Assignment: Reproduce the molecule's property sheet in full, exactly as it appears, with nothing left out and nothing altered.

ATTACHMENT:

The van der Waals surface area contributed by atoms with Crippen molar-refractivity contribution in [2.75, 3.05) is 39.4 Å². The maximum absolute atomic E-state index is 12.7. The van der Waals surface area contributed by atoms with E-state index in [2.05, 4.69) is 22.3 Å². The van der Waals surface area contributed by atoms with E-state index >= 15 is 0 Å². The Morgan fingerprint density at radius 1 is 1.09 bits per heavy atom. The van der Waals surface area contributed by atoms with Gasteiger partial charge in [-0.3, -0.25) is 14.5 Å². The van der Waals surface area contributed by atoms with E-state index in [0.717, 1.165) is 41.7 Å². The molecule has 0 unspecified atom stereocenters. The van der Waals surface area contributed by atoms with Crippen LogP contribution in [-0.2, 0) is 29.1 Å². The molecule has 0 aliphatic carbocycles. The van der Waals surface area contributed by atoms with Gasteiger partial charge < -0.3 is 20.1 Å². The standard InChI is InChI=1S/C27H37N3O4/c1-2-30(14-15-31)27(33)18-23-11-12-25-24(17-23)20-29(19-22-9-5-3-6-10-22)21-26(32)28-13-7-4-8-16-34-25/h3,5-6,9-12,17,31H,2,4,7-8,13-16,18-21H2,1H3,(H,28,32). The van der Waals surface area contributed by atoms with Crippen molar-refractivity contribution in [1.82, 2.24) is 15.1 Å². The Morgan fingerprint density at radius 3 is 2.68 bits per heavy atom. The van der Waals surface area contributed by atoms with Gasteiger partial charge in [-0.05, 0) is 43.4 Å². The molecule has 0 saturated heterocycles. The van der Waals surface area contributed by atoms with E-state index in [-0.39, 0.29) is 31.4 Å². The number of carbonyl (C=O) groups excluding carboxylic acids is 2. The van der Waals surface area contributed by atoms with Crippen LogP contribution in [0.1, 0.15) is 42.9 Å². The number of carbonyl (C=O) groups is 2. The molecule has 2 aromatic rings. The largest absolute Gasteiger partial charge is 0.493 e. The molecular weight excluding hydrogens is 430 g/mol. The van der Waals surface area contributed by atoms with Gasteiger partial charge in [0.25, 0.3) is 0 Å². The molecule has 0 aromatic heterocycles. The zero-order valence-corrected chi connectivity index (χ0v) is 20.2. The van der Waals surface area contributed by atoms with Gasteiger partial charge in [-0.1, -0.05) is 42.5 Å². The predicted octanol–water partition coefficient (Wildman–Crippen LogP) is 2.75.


The van der Waals surface area contributed by atoms with Crippen molar-refractivity contribution in [2.75, 3.05) is 39.4 Å². The maximum absolute atomic E-state index is 12.7. The van der Waals surface area contributed by atoms with E-state index in [2.05, 4.69) is 22.3 Å². The van der Waals surface area contributed by atoms with E-state index >= 15 is 0 Å². The Morgan fingerprint density at radius 1 is 1.09 bits per heavy atom. The van der Waals surface area contributed by atoms with Gasteiger partial charge in [-0.3, -0.25) is 14.5 Å². The van der Waals surface area contributed by atoms with E-state index in [0.717, 1.165) is 41.7 Å². The molecule has 0 unspecified atom stereocenters. The van der Waals surface area contributed by atoms with Crippen LogP contribution in [-0.2, 0) is 29.1 Å². The molecule has 0 aliphatic carbocycles. The van der Waals surface area contributed by atoms with Gasteiger partial charge < -0.3 is 20.1 Å². The standard InChI is InChI=1S/C27H37N3O4/c1-2-30(14-15-31)27(33)18-23-11-12-25-24(17-23)20-29(19-22-9-5-3-6-10-22)21-26(32)28-13-7-4-8-16-34-25/h3,5-6,9-12,17,31H,2,4,7-8,13-16,18-21H2,1H3,(H,28,32). The van der Waals surface area contributed by atoms with Crippen molar-refractivity contribution in [1.82, 2.24) is 15.1 Å². The Morgan fingerprint density at radius 3 is 2.68 bits per heavy atom. The van der Waals surface area contributed by atoms with Gasteiger partial charge in [-0.05, 0) is 43.4 Å². The molecule has 0 saturated heterocycles. The van der Waals surface area contributed by atoms with E-state index in [-0.39, 0.29) is 31.4 Å². The number of carbonyl (C=O) groups excluding carboxylic acids is 2. The van der Waals surface area contributed by atoms with Crippen LogP contribution in [0.1, 0.15) is 42.9 Å². The number of carbonyl (C=O) groups is 2. The molecule has 2 aromatic rings. The largest absolute Gasteiger partial charge is 0.493 e. The molecular weight excluding hydrogens is 430 g/mol. The van der Waals surface area contributed by atoms with Gasteiger partial charge in [0.25, 0.3) is 0 Å². The molecule has 0 aromatic heterocycles. The zero-order valence-corrected chi connectivity index (χ0v) is 20.2. The van der Waals surface area contributed by atoms with Gasteiger partial charge in [-0.1, -0.05) is 42.5 Å². The predicted octanol–water partition coefficient (Wildman–Crippen LogP) is 2.75.